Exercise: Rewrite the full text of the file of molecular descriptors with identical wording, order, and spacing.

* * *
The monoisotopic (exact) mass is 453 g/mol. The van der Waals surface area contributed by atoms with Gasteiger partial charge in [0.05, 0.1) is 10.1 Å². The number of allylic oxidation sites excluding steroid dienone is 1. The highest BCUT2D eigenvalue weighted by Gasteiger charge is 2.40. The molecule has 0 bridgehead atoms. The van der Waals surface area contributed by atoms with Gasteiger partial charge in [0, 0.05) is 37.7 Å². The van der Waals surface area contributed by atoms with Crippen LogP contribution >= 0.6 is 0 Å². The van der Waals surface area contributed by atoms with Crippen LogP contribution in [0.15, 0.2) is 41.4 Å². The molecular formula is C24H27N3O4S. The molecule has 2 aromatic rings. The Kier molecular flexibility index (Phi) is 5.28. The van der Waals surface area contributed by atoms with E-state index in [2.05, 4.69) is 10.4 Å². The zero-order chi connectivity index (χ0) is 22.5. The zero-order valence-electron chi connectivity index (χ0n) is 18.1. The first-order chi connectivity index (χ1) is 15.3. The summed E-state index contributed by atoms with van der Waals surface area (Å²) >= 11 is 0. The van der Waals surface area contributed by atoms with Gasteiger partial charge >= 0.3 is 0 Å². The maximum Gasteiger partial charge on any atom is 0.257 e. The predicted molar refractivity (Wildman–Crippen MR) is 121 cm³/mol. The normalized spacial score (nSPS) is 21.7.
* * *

The monoisotopic (exact) mass is 453 g/mol. The van der Waals surface area contributed by atoms with Gasteiger partial charge in [0.05, 0.1) is 10.1 Å². The number of allylic oxidation sites excluding steroid dienone is 1. The highest BCUT2D eigenvalue weighted by Gasteiger charge is 2.40. The molecule has 0 bridgehead atoms. The van der Waals surface area contributed by atoms with Gasteiger partial charge in [0, 0.05) is 37.7 Å². The van der Waals surface area contributed by atoms with Crippen LogP contribution >= 0.6 is 0 Å². The van der Waals surface area contributed by atoms with Crippen LogP contribution in [0.15, 0.2) is 41.4 Å². The molecular formula is C24H27N3O4S. The molecule has 2 aromatic rings. The Kier molecular flexibility index (Phi) is 5.28. The van der Waals surface area contributed by atoms with E-state index in [2.05, 4.69) is 10.4 Å². The zero-order chi connectivity index (χ0) is 22.5. The zero-order valence-electron chi connectivity index (χ0n) is 18.1. The first-order chi connectivity index (χ1) is 15.3. The summed E-state index contributed by atoms with van der Waals surface area (Å²) >= 11 is 0. The van der Waals surface area contributed by atoms with Gasteiger partial charge >= 0.3 is 0 Å². The maximum Gasteiger partial charge on any atom is 0.257 e. The predicted molar refractivity (Wildman–Crippen MR) is 121 cm³/mol. The normalized spacial score (nSPS) is 21.7.